I was getting ready to upgrade some camping gear and started researching one of my favorite retailer’s site, REI.com. I have been a member of this co-op for over a decade and always look forward to learning about how the newest outdoor gear works. If you are not into the outdoor lifestyle, then know that there is a strange dichotomy. While the settings one can find themselves in are rustic and primitive, the gear tends to be high-tech these days. Everything from clothing to shelter and cooking can have highly convenient and technical setups.
The manufacturers of these goods have field tested a lot of their gear in extreme conditions from high altitude mountain trekking adventures to intense rapids on the Colorado river. Whether it is a high-tech sandal designed to withstand rapids and rock climbing settings to stoves that can generate electricity for your iPhone while cooking, there is not a lack of innovation.
A funny thing happens when I start looking at something that I lay big bucks down for. I don’t start with the retailer or manufacturer’s description of its features. I assume they will say good things about their product. If I already understand what their gear is supposed to do, then I look for validation. I read the candid reviews of people that have bought the products and taken them out and used them. I like reading about all the ways the product has worked or broken in real life situations.
The picture perfect photography needs to be there to entice me for sure, but a picture of an amateur shot in the wilderness of gear that is working or broken helps me to understand the real limitations someone experiences or their unexpected delight that the marketing cannot express.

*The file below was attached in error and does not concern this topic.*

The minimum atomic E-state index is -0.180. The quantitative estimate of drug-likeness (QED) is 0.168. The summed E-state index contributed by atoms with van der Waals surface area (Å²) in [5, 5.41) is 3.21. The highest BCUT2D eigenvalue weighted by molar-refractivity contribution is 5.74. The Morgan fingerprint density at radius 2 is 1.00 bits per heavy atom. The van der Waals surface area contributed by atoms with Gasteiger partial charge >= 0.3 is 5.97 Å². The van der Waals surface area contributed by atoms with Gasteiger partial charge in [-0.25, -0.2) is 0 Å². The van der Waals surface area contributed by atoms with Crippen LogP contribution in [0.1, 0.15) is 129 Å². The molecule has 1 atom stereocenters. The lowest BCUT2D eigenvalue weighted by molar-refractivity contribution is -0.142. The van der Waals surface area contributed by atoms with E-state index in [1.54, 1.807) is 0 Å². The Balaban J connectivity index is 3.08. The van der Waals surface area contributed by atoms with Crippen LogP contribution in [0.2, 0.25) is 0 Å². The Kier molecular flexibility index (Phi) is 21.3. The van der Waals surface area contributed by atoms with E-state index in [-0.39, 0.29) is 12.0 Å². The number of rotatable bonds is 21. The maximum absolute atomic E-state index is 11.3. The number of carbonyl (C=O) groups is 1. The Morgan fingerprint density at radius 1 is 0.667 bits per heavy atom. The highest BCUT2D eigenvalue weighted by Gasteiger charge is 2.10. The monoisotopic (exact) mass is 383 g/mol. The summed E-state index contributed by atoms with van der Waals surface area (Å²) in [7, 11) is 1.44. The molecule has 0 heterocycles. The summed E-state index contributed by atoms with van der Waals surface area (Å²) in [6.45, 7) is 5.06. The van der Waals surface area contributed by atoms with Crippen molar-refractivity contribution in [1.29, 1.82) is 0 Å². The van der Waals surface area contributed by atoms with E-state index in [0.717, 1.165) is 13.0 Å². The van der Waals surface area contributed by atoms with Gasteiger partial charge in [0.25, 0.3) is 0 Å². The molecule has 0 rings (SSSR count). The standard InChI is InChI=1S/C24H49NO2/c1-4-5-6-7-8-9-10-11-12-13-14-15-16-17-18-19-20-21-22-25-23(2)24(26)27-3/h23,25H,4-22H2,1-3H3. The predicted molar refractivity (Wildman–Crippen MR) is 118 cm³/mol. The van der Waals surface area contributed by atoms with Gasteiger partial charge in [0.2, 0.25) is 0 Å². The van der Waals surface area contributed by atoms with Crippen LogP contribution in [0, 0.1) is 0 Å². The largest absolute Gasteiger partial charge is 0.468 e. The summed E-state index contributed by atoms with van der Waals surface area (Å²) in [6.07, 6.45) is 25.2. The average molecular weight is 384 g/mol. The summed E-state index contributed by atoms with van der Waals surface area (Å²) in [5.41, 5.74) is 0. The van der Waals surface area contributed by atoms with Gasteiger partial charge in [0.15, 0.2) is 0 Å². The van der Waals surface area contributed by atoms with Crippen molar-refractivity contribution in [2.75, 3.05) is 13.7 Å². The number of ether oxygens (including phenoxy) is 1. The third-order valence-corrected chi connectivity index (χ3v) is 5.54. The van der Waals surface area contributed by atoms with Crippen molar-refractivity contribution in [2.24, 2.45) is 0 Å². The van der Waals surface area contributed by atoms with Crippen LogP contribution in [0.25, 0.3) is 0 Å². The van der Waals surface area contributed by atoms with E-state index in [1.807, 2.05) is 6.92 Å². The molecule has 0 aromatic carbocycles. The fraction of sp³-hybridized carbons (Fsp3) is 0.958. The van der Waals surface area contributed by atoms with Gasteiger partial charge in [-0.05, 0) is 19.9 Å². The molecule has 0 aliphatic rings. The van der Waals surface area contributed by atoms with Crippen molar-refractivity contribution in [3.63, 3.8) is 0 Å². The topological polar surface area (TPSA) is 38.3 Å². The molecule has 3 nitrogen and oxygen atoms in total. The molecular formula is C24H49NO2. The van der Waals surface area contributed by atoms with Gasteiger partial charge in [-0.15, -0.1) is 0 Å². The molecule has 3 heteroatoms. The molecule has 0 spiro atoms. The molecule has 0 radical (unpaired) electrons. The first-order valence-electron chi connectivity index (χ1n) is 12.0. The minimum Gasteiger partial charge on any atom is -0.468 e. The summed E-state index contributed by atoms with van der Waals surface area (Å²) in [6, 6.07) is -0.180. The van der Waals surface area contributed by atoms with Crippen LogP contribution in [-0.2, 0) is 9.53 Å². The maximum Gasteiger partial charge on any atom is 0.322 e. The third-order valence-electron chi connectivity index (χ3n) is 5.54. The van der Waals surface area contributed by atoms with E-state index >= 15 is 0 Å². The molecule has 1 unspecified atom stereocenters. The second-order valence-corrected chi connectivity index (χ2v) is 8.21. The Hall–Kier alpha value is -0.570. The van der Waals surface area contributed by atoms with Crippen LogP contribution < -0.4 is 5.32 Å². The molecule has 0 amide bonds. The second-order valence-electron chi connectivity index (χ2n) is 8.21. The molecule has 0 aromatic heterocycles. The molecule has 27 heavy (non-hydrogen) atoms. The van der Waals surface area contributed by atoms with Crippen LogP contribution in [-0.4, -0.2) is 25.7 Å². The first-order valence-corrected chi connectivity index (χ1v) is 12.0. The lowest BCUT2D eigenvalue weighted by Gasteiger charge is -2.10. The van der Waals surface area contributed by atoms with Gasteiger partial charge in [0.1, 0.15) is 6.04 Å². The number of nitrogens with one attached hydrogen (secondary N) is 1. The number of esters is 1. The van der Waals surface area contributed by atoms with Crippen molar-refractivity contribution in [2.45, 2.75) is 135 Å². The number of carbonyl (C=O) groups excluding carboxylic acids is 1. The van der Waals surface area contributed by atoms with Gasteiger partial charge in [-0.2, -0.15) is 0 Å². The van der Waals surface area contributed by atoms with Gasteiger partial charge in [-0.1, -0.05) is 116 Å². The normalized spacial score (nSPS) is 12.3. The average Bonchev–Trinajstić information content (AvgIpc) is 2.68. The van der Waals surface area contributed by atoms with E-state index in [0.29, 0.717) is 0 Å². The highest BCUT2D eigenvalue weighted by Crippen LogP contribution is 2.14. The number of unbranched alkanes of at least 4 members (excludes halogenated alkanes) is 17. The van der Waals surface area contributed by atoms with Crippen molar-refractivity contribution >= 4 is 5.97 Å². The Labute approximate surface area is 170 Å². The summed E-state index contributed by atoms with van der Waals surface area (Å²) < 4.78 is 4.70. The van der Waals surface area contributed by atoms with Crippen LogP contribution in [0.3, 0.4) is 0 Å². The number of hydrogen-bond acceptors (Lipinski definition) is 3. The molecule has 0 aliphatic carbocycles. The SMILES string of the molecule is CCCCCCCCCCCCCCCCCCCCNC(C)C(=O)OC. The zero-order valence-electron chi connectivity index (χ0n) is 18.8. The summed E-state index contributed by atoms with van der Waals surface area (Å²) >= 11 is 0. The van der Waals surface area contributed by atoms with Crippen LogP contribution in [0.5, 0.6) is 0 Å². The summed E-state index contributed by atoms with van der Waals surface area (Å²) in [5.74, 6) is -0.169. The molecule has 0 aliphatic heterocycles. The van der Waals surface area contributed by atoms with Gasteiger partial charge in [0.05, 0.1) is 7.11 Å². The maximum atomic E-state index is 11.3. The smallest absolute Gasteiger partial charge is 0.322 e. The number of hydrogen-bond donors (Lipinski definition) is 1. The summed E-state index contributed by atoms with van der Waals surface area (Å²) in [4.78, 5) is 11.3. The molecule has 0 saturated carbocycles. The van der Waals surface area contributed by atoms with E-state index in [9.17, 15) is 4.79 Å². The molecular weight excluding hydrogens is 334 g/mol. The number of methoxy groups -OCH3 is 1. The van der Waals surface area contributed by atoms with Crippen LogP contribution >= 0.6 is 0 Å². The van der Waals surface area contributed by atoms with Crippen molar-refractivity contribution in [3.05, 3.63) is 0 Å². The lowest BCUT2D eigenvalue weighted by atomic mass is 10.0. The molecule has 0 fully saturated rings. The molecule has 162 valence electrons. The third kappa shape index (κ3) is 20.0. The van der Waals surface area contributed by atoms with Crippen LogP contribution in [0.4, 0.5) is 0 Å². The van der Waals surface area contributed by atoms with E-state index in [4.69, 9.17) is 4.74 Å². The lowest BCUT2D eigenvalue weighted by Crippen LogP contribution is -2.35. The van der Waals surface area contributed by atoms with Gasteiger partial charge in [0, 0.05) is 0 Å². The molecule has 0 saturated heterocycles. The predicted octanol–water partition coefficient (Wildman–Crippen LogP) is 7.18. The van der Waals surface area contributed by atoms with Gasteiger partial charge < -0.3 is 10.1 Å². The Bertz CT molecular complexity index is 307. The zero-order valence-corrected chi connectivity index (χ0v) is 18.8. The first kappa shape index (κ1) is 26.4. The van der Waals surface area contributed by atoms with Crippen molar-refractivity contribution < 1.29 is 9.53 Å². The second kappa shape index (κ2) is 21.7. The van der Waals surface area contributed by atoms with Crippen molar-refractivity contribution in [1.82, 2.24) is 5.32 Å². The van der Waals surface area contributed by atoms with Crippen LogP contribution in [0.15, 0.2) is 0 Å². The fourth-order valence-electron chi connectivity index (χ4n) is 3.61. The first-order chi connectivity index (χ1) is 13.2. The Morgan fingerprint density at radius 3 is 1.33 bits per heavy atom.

Validation Helps to Validate What I am Supposed to Believe
I don’t just look at what other people say with camping gear. I read the reviews on Yelp and Amazon as well on many things I buy, like many other people that want to try something new but just don’t know whether they will be disappointed or excited. I believe that the manufacturer loves themselves already and I also know that a first person testimony is not validation. I need a third person account of their experience. I want to know if they had problems whether they got delightful service like Zappos or complete negligence and frustation like AT&T provides. I want to find out if there were special surprises in how something performed and believe that the cost I am about to pay is a complete deal.
Ultimately, we look for validation to help us overcome the unknowns and fill that gap of trust we feel when buying something. It’s emotional and it is real. We all do it as buyers. The problem is that we forget how we buy when we are sellers. The buyer wants to believe the claims. They need validation to fill the gap they are feeling emotionally.
The hard job of a seller is to provide the space and platform for customers to share their experiences via content with those that will come after them. Having content in the form of user forums, review systems, blog comments and social media channels becomes part of the research buyers will lean on to get a more complete picture of what you are about as a company and whether you are congruent. Is what you say about yourself what you actually do with customers? That kind of proof is natural for someone who does not know you.
That kind of content augments your claims and thought leadership to help buyers gain confidence and justify their buying. It’s the proof behind the claims you make. It’s content that cannot be controlled, but it has to be presented.
As you are thinking about your content marketing strategies, be sure the content which your audience creates to validate your claims is accessible, candid and rich in depth to benefit those strangers who may become part of your tribe. It takes a lot of work to build this platform and nurture it for utility, but without it, you will have to overcome the natural doubts of buyers who start as skeptics in an overwhelming world.
How are you set up to present validation to your prospects?